WASHINGTON (AFP) - President Barack Obama meets Secretary of State John Kerry on Tuesday as they evaluate the fate of US-led peace talks between Israel and the Palestinians, which are close to collapse.
Kerry will also on Tuesday likely face questioning about his strategy in the Middle East at a hearing in Congress, which will also reveal deepening concern about what the United States regards as Russian interference in eastern Ukraine.
A visibly frustrated Kerry returned to Washington at the end of last week saying he needed to discuss with Obama whether to continue to invest large amounts of time and political capital in an effort being undermined by actions by both Israel and the Palestinians.
Senior officials have rejected the idea that Obama intends to pull the plug on the effort, and say he deeply appreciates his top diplomat's efforts.
But equally, Obama may need to be convinced that Kerry's intense focus on the initiative is merited given its apparently slim chance of success and deepening global crises crying out for US attention elsewhere.
"The issue now is whether the parties can demonstrate that they are willing to make the difficult decisions necessary to move the process forward," said White House spokesman Jay Carney.
"The parties understand what the choices are and they understand that these are not decisions that the United States or any other country can make.
"The parties themselves have to make them." Kerry will meet Obama and Vice President Joe Biden in the Oval Office on Tuesday afternoon after his cross examination on Capitol Hill.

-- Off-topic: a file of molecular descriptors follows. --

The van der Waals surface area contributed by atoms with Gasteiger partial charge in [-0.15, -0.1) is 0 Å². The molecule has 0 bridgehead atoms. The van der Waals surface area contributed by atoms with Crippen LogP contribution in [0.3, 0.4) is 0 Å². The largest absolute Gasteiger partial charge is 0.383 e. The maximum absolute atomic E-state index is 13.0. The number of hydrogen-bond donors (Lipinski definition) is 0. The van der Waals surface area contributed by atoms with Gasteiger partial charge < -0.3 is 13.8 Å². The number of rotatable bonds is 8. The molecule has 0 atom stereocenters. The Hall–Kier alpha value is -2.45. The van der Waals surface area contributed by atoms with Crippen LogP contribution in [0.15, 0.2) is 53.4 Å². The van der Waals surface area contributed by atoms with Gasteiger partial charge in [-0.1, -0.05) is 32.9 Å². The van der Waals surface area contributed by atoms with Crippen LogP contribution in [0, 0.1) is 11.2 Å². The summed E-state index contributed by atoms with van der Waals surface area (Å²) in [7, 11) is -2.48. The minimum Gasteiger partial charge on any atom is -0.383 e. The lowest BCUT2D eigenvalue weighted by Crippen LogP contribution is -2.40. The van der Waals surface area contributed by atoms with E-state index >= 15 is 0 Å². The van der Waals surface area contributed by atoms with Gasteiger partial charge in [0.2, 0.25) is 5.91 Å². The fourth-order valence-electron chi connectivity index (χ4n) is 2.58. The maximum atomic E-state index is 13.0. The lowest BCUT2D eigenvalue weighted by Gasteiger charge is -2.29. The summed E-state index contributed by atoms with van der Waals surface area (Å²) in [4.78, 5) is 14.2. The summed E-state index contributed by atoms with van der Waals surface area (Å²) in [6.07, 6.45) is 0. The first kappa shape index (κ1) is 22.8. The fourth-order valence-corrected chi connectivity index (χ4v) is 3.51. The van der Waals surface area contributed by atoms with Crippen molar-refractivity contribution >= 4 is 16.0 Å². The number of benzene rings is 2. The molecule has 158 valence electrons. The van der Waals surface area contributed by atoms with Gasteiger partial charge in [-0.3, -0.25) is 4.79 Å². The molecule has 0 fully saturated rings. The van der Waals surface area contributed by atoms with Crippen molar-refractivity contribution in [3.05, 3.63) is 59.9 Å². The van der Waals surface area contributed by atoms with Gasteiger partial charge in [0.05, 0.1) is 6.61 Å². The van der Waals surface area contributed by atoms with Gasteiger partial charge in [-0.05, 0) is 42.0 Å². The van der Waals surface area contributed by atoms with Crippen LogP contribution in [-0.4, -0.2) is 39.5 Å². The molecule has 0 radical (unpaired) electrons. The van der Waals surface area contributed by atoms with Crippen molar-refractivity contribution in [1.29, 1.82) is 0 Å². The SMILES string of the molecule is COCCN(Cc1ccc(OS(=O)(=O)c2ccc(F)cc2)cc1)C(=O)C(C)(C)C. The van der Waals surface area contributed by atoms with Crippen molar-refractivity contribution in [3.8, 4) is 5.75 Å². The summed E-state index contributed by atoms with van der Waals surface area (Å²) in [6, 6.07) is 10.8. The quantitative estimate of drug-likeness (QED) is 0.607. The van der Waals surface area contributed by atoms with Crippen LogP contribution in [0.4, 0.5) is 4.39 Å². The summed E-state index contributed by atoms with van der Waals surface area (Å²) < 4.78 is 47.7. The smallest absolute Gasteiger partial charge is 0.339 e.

The State Department said late Monday that efforts were still going on in the Middle East to save the talks.
"At the request of the parties, the US facilitated a meeting between Israeli and Palestinian negotiators this evening to continue the intensive effort to resolve their differences.
"Gaps remain but both sides are committed to narrow the gaps," said State Department spokeswoman Jen Psaki.
Officials in Jerusalem have refused to say where the talks are taking place.
Israel and the Palestinians are blaming each other for the impasse in talks which observers from all sides say are close to failure.
The Palestinians say that Israel reneged on a pledge to free a fourth and final batch of prisoners a week ago under a previous agreement.
Israel blames the Palestinians for scuppering the process with a move to request entry to 15 United Nations treaties in a bid for de facto recognition for their promised state.
Israel wants to extend the talks beyond an April 29 deadline but the Palestinians will only do so if Prime Minister Benjamin Netanyahu frees the prisoners and promises to stop settlement building in the occupied West Bank.
Kerry will testify on the State Department's budget before the Senate Foreign Relations Committee, in a hearing that will allow critics of administration foreign policy towards both the Middle East and Russia a chance to vent.
The White House on Monday warned President Vladimir Putin to stop destabilizing Ukraine.
It said it had strong evidence that outsiders were being paid to take part in pro-Russia demonstrations in eastern Ukrainian cities.
And it said it was prepared to impose sanctions on sectors of the Russian economy if Moscow made any move onto eastern Ukraine following its annexation of Crimea.